We should have focused on identifying opportunities to attain efficiencies with the e-commerce and fulfillment operations and paid off all the debt. Once everything was stabilized and we established a step function of growth then we should have been expanded into more exciting opportunities like the magazine.

I believed that we could do the opposite. Again, I was wrong.

Dancing on Quicksand

“Saw a side of myself that I never knew. I’d probably self-destruct if I ever lose, but I never do” -Drake

I’ve watched enough Scandal and helped enough brands through crises to know I’m supposed to make this all look easy. I’m supposed to act like none of this bothers me. I’m supposed to just look at this like a bad acquisition, cut my losses and sell it to the highest bidder. I can’t, I won’t and I’m not.

As corny as it sounds, UGHH means a lot more to me than that and it’s taken a considerable toll on me, my personal relationships and my family to keep this ball in the air. It’s not just “a business,” it’s something that I feel is an extension of me and my partners and the more adult way that we express ourselves through this artform.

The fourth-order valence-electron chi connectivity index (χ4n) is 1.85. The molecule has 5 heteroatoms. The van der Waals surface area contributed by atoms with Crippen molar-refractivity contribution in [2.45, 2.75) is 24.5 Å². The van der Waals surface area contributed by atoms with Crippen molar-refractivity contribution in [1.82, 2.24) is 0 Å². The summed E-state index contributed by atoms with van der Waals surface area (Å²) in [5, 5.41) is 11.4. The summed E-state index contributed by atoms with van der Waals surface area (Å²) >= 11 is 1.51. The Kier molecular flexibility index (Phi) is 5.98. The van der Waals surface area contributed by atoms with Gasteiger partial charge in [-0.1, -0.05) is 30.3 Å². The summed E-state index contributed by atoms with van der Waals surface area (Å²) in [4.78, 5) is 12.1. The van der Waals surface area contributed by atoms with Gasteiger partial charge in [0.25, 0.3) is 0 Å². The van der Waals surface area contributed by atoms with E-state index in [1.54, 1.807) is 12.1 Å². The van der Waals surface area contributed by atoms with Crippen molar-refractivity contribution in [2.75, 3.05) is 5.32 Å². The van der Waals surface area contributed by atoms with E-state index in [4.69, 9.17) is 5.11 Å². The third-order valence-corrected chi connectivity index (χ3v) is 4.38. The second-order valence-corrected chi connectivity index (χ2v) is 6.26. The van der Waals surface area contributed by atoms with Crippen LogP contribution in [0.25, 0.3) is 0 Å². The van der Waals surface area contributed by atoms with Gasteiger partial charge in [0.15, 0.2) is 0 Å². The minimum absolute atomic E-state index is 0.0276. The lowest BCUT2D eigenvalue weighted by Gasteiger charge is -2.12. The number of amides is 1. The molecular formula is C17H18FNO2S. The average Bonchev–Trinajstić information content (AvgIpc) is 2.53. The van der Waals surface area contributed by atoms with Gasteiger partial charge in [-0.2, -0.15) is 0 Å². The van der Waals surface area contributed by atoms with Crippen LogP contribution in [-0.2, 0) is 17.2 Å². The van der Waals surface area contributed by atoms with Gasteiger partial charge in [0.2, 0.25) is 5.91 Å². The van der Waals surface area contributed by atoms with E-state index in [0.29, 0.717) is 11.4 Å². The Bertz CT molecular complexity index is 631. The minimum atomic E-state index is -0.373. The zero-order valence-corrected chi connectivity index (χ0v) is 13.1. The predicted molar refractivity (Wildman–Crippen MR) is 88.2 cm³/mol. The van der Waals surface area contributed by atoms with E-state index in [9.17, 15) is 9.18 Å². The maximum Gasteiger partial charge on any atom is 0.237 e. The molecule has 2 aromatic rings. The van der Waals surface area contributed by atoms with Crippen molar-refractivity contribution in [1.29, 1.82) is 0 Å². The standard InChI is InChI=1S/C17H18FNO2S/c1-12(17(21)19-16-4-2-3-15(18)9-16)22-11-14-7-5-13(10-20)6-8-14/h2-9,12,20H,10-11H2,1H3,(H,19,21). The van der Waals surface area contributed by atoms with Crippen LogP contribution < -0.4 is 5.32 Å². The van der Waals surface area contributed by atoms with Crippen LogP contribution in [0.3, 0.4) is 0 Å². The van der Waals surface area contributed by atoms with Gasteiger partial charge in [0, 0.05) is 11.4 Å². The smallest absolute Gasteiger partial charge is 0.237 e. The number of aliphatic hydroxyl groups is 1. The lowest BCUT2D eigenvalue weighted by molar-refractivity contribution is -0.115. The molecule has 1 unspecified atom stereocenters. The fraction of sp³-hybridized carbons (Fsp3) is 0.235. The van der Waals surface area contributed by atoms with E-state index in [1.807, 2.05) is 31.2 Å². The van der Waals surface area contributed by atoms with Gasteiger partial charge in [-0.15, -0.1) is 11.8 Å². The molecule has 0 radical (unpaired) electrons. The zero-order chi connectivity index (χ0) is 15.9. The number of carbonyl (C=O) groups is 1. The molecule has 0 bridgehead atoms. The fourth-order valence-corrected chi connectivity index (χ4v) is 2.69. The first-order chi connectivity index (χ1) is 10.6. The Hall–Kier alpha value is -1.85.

I’ve personally struggled through a variety of things over the past year and I don’t share that looking for sympathy. Rather, I share it to clarify that I’m just trying to do the right and most effective things across the board and have simply made costly mistakes.

The Path Forward

“That’s another difference that’s between me and them: I smarten up, open the market up” – Jay Z

The path forward is actually quite simple. We’re doing what I said we should have done previously, focusing on being the greatest underground hip hop record store possible. I still believe in growing toward the Media direction, but we need to develop the step functions that will help us get back to profitability first. Here’s what you can expect:

  • Focused Mission – Admittedly, we went into 2017 with 19 tactics that UGHH could leverage to generate more revenue. For 2018, we’re going to whittle that down to a handful of initiatives and put the weight of our resources behind those. The core of that mission is being the best online record store and the home for the underground hiphop community.
  • Improved Website – In the next day or so, we will have launched a new website on WooCommerce. Bare with us; we ask for your feedback once its launched so we can rapidly make improvements once this is live. This will position us to continually roll out features and functionality in support of our core mission.